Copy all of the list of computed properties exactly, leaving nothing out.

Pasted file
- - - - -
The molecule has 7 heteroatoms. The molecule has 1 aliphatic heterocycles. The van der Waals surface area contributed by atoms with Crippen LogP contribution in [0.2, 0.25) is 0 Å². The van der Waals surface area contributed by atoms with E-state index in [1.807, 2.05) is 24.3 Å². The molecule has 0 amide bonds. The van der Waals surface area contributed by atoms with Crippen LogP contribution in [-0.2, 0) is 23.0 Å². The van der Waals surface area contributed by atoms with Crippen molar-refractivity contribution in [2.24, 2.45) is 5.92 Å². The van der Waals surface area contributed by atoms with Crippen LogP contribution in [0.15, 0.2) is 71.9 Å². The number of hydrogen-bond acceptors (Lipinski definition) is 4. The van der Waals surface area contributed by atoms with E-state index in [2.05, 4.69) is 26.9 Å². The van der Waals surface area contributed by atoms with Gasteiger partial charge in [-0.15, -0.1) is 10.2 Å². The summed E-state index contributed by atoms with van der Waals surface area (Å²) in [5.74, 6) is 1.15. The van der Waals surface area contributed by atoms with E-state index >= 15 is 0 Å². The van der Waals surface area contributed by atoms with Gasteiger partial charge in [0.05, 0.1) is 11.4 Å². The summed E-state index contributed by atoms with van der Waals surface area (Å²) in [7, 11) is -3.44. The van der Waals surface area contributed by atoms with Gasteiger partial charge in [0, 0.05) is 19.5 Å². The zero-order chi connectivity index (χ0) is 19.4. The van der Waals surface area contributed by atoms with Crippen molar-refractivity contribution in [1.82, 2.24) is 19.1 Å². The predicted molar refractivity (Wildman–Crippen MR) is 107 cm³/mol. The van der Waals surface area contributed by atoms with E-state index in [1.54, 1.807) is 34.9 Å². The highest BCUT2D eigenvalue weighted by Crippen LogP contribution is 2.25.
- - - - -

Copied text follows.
The molecule has 7 heteroatoms. The molecule has 1 aliphatic heterocycles. The van der Waals surface area contributed by atoms with Crippen LogP contribution in [0.2, 0.25) is 0 Å². The van der Waals surface area contributed by atoms with E-state index in [1.807, 2.05) is 24.3 Å². The molecule has 0 amide bonds. The van der Waals surface area contributed by atoms with Crippen LogP contribution in [-0.2, 0) is 23.0 Å². The van der Waals surface area contributed by atoms with Crippen molar-refractivity contribution in [2.24, 2.45) is 5.92 Å². The van der Waals surface area contributed by atoms with Crippen LogP contribution in [0.15, 0.2) is 71.9 Å². The number of hydrogen-bond acceptors (Lipinski definition) is 4. The van der Waals surface area contributed by atoms with E-state index in [2.05, 4.69) is 26.9 Å². The van der Waals surface area contributed by atoms with Gasteiger partial charge in [-0.15, -0.1) is 10.2 Å². The summed E-state index contributed by atoms with van der Waals surface area (Å²) in [5.74, 6) is 1.15. The van der Waals surface area contributed by atoms with E-state index >= 15 is 0 Å². The van der Waals surface area contributed by atoms with Gasteiger partial charge in [0.05, 0.1) is 11.4 Å². The summed E-state index contributed by atoms with van der Waals surface area (Å²) in [7, 11) is -3.44. The van der Waals surface area contributed by atoms with Gasteiger partial charge in [0, 0.05) is 19.5 Å². The zero-order chi connectivity index (χ0) is 19.4. The van der Waals surface area contributed by atoms with Crippen molar-refractivity contribution in [1.82, 2.24) is 19.1 Å². The predicted molar refractivity (Wildman–Crippen MR) is 107 cm³/mol. The van der Waals surface area contributed by atoms with E-state index in [1.54, 1.807) is 34.9 Å². The highest BCUT2D eigenvalue weighted by Crippen LogP contribution is 2.25.